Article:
Examining Interactive Effects of Group Membership and Untrustworthiness on Recognition Memory

UNCG Author/Contributor (non-UNCG co-authors, if there are any, appear on document)
Grace C. Clark (Creator)
The University of North Carolina at Greensboro (UNCG )
Web Site: http://library.uncg.edu/
Brittany Cassidy

Abstract: Faces provide certain cues, such as untrustworthiness, that have been shown to be more memorable than others. To better understand the strength of this untrustworthiness advantage in recognition memory, it is important to study faces that vary in trustworthiness and provide other cues known to affect recognition memory at the same time. This research measured recognition memory of faces that varied in group membership and trustworthiness. Participants took a bogus personality test to establish their relative ingroup and outgroup. Then, they completed an encoding phase in which they viewed ingroup and outgroup faces that were either trustworthy or untrustworthy. Because ingroup faces have been shown to be especially memorable, the untrustworthy advantage was expected to disappear for ingroup trustworthy faces. In addition, untrustworthy outgroup faces were expected to be remembered more than outgroup trustworthy and ingroup untrustworthy faces. These hypotheses were not supported, however. The current research builds on previous findings by investigating how two facial cues, trustworthiness and group membership, interact together to affect recognition memory.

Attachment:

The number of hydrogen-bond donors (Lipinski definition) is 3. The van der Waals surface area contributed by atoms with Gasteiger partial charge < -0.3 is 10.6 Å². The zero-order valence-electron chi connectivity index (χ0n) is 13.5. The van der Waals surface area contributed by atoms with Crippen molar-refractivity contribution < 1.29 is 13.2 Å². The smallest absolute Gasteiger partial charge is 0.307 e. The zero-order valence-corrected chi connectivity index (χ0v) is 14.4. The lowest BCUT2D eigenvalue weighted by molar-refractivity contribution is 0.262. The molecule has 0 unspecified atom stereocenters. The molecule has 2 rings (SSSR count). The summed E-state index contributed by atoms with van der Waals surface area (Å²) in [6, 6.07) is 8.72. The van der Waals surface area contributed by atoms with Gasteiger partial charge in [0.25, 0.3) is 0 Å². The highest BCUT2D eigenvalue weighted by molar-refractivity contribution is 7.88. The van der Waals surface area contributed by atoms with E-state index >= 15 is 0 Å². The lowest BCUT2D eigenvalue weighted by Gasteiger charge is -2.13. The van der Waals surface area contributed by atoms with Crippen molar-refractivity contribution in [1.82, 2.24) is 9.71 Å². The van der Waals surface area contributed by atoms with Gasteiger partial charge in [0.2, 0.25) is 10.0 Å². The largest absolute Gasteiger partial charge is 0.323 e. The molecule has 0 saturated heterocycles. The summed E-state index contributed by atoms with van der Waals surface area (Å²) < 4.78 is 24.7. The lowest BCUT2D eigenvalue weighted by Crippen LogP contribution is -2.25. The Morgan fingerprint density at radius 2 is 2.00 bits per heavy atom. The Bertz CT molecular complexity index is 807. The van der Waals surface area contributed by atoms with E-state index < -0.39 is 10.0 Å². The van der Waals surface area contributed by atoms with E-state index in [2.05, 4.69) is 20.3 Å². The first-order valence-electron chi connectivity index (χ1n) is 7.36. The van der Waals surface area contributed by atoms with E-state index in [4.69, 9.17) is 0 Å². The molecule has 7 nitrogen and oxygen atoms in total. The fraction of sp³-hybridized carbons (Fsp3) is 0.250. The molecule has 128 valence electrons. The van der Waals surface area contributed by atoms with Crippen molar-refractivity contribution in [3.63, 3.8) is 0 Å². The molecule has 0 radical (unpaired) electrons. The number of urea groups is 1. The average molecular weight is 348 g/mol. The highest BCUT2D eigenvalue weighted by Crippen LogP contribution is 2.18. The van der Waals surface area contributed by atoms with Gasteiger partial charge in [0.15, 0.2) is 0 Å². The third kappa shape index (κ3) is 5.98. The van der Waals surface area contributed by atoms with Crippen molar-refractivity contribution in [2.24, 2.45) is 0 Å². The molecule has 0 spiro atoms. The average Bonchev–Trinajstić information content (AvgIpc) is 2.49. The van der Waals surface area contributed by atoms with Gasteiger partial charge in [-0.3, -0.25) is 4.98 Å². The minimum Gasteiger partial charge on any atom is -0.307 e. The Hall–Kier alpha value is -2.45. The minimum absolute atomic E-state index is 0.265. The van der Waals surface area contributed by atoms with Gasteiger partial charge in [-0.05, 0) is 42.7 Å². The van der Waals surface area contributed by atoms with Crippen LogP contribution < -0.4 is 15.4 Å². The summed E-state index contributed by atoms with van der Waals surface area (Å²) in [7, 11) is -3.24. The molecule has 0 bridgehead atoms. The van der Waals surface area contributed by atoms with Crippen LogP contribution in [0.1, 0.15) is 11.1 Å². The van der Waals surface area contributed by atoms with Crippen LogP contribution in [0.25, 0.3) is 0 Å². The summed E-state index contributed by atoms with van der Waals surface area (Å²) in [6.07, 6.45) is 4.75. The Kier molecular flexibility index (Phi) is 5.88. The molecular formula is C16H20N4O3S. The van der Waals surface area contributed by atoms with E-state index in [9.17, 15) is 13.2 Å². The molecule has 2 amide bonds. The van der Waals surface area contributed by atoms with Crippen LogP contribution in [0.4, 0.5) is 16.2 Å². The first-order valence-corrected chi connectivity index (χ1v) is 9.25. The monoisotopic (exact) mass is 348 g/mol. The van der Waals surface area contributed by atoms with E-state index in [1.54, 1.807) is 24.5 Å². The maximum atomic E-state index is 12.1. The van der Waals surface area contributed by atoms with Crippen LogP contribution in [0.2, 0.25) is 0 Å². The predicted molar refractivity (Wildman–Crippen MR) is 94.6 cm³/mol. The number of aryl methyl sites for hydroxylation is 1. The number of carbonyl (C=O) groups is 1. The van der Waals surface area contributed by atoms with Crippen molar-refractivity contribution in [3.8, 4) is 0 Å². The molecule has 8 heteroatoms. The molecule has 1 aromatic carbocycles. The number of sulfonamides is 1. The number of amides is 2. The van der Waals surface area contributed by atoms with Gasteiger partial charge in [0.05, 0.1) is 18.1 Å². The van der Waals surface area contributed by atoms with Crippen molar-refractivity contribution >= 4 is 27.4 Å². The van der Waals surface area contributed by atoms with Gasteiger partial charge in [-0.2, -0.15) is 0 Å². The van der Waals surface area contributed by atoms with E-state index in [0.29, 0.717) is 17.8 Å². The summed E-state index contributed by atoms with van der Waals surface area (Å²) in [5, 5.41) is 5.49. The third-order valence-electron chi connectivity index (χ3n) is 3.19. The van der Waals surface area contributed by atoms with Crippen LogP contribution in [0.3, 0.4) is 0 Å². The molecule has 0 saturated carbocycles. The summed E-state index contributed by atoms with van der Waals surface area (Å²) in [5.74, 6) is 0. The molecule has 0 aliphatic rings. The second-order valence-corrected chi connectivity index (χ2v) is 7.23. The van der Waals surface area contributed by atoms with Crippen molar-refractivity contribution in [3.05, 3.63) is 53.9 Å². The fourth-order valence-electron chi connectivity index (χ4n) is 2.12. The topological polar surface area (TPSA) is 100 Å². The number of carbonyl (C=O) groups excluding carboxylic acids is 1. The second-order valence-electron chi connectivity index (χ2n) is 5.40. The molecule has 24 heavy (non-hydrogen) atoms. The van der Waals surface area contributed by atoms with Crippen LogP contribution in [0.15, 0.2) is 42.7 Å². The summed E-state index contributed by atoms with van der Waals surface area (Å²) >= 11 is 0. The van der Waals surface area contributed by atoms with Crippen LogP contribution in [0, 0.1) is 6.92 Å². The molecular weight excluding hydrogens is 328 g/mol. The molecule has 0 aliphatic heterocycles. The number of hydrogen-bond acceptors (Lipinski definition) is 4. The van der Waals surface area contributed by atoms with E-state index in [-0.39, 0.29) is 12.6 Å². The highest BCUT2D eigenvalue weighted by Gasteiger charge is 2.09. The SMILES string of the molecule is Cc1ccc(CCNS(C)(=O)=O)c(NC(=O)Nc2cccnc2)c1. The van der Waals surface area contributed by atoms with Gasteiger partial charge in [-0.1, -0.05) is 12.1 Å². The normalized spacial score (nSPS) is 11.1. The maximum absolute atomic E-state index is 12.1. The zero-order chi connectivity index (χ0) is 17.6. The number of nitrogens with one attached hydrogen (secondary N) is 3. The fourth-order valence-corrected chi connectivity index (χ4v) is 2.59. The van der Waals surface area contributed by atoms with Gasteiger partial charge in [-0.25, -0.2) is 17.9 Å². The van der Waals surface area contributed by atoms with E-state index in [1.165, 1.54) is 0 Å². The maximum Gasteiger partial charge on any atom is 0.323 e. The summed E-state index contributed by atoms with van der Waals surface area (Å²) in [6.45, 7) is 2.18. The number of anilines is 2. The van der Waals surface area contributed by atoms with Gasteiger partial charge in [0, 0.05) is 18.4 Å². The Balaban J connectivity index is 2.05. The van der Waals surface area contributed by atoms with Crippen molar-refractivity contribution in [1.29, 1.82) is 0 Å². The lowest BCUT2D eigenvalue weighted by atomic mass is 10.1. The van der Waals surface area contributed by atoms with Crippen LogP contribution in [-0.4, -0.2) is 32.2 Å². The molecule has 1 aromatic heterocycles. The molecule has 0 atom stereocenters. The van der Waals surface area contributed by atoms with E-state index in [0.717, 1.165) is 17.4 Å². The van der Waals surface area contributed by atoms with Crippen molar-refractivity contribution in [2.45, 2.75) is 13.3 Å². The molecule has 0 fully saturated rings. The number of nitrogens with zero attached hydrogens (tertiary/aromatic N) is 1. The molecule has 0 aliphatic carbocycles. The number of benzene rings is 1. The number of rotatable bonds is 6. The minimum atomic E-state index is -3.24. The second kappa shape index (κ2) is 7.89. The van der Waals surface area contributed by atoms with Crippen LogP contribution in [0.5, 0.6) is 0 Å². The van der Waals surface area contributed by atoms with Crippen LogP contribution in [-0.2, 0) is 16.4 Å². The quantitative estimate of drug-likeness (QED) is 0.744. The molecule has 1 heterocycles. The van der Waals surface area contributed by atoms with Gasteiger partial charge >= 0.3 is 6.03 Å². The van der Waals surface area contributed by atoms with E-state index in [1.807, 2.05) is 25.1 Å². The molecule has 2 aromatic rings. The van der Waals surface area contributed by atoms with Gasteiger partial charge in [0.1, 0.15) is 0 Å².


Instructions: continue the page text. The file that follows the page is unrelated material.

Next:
Additional Information

Honors Project
Language: English
Date: 2021
psychology, social cognition, trustworthiness, untrustworthiness, group membership, memory, recognition memory

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